Doshi Valley

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The peaceful mountain village of Doshi in eastern Yamanashi is set amidst a lush, verdant valley around 28 kilometers long. The Doshi River flows along almost the entire length of the village, joining many tributaries and streams en route to form Doshi Valley.

There are a few theories behind the origins of the Doshi name. One supposes that the Chinese characters in the name refer to the Taoist notion of “The Will and the Way,” as many Taoists visited the area in the past. Another suggests that in olden times there were four main paths in Doshi Valley; doshi can be written with the characters “paths four,” a homonym of the current name.

However, the official story behind the name is a different one. In Heian-period (794-1185) Japan, those who held the position of kebiishi or kenbiishi acted as both prosecutors and police officers. Officials who had graduated from Myobodo––what we would today call law school––and took on this position were called doshi. Some of these officials took the word doshi as their surname before settling in the mountains of Kai Province (present-day Yamanashi).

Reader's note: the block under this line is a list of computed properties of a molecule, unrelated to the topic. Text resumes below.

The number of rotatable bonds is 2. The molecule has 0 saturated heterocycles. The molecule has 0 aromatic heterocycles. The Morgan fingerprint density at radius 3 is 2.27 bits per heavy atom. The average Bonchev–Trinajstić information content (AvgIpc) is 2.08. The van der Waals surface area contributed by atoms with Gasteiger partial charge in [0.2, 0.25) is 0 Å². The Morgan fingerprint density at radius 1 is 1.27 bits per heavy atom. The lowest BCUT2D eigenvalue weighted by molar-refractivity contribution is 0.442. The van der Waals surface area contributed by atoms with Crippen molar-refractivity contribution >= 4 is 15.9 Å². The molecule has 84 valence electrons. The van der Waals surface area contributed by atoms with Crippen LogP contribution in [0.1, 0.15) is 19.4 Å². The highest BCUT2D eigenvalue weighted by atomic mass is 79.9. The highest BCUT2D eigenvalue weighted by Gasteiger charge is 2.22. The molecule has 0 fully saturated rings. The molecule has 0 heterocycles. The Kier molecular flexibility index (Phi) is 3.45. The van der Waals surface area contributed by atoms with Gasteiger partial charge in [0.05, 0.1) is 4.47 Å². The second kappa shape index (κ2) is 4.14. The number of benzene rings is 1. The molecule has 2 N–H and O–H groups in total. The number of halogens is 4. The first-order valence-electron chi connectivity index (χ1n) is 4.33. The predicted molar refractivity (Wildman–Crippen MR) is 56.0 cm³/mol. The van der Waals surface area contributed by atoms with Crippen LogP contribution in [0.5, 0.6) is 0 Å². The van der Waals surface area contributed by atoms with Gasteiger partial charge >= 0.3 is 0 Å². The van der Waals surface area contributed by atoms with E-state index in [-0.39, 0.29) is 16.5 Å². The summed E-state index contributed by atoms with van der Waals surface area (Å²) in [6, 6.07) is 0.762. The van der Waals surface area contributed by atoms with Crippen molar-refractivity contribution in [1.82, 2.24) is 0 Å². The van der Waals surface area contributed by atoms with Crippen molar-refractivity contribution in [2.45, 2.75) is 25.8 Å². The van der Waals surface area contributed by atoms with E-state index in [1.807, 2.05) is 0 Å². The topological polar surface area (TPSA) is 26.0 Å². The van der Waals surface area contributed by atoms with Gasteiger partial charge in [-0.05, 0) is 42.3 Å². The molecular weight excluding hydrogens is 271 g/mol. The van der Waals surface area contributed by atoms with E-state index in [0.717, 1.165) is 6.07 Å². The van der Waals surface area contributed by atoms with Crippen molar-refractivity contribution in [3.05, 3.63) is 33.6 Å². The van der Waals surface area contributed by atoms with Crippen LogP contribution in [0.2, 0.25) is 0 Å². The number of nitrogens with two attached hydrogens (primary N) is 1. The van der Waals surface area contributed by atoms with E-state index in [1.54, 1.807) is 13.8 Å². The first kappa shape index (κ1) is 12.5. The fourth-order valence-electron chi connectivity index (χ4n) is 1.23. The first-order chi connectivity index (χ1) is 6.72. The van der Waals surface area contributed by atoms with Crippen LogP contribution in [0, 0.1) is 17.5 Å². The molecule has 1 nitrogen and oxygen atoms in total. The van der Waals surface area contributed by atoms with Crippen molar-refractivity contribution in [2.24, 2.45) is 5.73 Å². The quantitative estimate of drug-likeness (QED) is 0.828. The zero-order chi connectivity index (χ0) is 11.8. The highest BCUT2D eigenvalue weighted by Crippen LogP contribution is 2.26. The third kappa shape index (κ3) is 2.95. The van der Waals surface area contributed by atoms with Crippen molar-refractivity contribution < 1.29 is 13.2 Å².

The Doshi Valley has a number of hiking trails and suspension bridges. At 71 meters long and 34 meters high, the Kubo suspension bridge is one of the more popular ones. It also marks the start of the trailhead for Mount Omuro, one of the “100 Famous Mountains” of Yamanashi.

The village of Doshi has the distinction of having the highest density of campsites in a single area in all of Japan. It is a popular destination for nature-lovers, particularly in spring and autumn, and has a rich diversity of flora and fauna. Depending on the season and location, visitors may encounter flying squirrels, fireflies, and Buerger’s frogs.

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Venue Address

Doshi-mura, Minamitsuru-gun

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